This is not the forum for bagging out social media; but those of you who know me know that I do not to use it a great deal for personal things. For me personally, it comes down to a choice between what you want to portray and engage in; you always have a choice and as a private person I choose most things to remain between my closer connections. Far be it for me to cast an opinion on that choice; this is not the moral high ground. This is, however, a comment on what social media could be doing to human being’s aesthetic drive and its impact on population health.

Clinically, I see a few isolated issues with uneducated people following popular aesthetics on mainstream media. People may develop: ​

Rounded, anteriorly overloaded shoulders following a ‘beach muscle’ aestheticAnteriorly overloaded core trunk musculature from chasing ‘chiselled abs’ Anteriorly overloaded thigh musculature in chasing the ‘quadzilla’ look.

These syndromes would be great to write up just as Janda did with posture and maybe more applicable to the way we understand loading in the human system now, but I don’t think that even this stuff has not a hell of a lot to do with pain prevalence in people. People develop these issues due to a lack of adequate information and education to the contrary.

On a more global scale I think we can all agree on a huge mental health burden of constant visual stress and warped aesthetic drives of young females and males will be significant in future years. Physical health may follow this also; the ever-increasing pursuit of aesthetics over anything else because of the over-exposure to extreme images in all forms of media.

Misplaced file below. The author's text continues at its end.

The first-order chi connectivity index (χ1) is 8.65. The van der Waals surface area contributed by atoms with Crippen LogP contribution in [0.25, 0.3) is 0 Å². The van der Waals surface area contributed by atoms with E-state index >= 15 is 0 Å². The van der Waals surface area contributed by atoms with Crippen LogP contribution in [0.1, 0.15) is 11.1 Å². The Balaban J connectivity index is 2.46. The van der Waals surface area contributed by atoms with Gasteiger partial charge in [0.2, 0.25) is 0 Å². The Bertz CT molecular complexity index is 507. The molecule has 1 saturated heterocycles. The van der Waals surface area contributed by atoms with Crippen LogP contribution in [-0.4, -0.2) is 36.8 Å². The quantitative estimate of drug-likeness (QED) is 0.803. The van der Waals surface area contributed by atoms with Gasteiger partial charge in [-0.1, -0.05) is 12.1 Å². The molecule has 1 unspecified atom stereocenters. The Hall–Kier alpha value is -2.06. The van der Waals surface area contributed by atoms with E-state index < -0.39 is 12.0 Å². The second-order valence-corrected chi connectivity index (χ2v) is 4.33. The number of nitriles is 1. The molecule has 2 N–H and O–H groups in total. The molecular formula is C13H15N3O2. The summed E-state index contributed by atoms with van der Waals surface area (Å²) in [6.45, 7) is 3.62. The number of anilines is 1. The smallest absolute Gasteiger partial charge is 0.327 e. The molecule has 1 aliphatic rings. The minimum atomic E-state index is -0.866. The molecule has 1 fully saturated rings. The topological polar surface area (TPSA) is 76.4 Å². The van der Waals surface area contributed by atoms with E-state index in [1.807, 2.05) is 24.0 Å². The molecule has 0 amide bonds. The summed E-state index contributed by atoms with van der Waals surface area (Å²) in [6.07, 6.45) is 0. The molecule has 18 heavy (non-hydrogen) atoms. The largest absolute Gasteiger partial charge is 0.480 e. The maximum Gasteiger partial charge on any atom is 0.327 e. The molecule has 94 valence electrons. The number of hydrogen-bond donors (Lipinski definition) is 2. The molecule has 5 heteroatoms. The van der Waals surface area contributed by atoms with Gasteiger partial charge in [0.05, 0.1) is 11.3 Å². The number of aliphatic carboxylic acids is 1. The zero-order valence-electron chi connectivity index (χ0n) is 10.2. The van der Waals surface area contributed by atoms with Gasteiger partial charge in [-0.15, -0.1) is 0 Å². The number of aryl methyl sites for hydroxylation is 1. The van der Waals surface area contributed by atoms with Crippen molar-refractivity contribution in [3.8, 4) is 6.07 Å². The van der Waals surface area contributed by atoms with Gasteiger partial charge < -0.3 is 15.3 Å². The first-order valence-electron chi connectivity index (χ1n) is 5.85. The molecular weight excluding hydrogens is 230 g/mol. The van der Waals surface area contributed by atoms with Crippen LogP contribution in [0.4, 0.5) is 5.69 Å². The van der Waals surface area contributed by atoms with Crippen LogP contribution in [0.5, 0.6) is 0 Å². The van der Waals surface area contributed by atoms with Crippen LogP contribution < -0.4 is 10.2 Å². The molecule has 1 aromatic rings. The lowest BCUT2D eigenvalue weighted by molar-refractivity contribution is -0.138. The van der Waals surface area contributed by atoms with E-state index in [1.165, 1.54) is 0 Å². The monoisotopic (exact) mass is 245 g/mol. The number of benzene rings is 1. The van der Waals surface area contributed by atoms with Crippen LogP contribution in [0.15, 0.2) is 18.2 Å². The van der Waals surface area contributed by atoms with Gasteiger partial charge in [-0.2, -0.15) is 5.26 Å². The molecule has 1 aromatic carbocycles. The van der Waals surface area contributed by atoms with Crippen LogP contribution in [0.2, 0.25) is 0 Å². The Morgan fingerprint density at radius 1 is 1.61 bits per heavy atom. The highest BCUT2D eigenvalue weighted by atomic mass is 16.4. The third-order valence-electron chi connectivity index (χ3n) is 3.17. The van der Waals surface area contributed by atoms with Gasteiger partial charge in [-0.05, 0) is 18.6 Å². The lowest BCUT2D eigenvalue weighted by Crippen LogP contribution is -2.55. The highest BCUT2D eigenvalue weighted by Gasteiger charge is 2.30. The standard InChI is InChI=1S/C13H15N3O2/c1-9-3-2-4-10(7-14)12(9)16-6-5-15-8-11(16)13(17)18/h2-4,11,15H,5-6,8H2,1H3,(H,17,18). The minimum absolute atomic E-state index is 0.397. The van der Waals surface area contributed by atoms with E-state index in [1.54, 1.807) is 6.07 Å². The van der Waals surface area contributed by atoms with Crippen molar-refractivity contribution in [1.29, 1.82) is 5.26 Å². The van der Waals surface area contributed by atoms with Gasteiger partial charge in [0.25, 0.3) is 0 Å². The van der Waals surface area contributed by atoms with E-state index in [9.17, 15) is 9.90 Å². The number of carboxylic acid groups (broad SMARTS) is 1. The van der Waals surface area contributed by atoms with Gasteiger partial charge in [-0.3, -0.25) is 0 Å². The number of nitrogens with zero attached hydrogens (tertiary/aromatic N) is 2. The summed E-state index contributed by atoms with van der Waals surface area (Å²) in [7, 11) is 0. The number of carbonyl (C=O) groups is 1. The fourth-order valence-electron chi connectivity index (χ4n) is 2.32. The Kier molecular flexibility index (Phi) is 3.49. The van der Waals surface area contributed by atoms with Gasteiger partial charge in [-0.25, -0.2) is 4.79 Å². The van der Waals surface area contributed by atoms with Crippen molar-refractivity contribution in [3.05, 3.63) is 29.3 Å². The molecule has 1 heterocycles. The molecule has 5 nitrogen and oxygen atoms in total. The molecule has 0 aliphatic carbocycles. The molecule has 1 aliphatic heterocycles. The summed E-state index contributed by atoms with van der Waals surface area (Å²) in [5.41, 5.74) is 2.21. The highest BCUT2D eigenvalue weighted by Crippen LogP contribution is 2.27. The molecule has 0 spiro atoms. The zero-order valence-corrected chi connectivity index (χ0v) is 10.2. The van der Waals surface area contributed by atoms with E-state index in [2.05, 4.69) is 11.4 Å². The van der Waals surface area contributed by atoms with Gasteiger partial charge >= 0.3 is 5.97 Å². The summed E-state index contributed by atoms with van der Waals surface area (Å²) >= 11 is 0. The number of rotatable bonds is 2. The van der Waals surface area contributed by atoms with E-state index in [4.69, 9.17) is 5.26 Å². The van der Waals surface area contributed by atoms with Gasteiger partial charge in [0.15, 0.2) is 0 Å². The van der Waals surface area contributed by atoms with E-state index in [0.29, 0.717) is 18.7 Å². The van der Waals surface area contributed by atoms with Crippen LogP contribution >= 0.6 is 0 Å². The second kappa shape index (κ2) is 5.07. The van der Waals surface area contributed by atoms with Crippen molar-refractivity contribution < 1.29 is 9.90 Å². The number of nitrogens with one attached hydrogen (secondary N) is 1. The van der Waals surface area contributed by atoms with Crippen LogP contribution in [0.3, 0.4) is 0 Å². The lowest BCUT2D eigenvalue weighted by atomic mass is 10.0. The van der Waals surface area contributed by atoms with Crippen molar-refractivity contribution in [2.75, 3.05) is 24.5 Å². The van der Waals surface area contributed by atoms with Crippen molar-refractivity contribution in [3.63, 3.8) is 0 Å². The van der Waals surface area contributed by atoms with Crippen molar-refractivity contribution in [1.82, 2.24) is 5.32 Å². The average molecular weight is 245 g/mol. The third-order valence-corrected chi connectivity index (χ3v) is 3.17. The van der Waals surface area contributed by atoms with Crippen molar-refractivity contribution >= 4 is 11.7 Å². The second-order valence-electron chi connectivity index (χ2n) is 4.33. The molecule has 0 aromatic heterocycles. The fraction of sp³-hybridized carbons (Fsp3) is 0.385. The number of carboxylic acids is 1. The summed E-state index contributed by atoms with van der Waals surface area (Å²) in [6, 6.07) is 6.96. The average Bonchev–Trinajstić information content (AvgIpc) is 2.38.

What role do health professionals have to play?


As alluded to in previous articles on this blog, the nature and landscape of health care, and specifically physiotherapy, is changing drastically.

There is a raft of new evidence, and model of practice, sweeping our profession – and for the better!

Our role is now less about being the ‘guru with the magic hands’, and more about being a patient’s ‘trusted advisor’ – someone who is across the current evidence and best practice (in a way that is meaningful to real life) and can apply that in a specific way to a given circumstance or presentation.

Our role, as physiotherapists, is to advise, guide and steer those who come to us for advice towards THEIR desired goals in a way that controls for potential negative outcomes, and optimises that patient’s biomechanics, attitudes, beliefs and desires.

THEREFORE, our approach MUST be different for each patient – there is no room for cookie-cutter approaches.

It also means that our approach must be TRULY patient-centred on their goals and desired outcomes, and applying our holistic knowledge to that scenario (which will OFTEN mean not just RCT-proven methods!)

Patient centred care is not just applying gold standard to everything. TRUE patient centred care is applying our collective knowledge to achieve an outcome as close to desirable as possible.


In summary, the damage done by polarised training modalities is not simply the fault of the uneducated athlete or weekend warrior. We as professionals are as much to blame.

We have the privilege of having one of the most scientific and respected professions, and it is our role to be a trusted advisor in a truly patient-centred approach to help people achieve their desired outcomes is a healthy, sustainable and enjoyable manner.

And how much fun is that!?


I couldn’t put it better myself; our roles as physiotherapists is about educating and leading patients into healthier choices whilst empowering them to achieve their own goals. If this is aesthetically driven, have at it, but retain the most important commodity for the patient – their own health. Maybe try to steer clear of the points mentioned briefly above.. More to come on a lot of this. Stay tuned!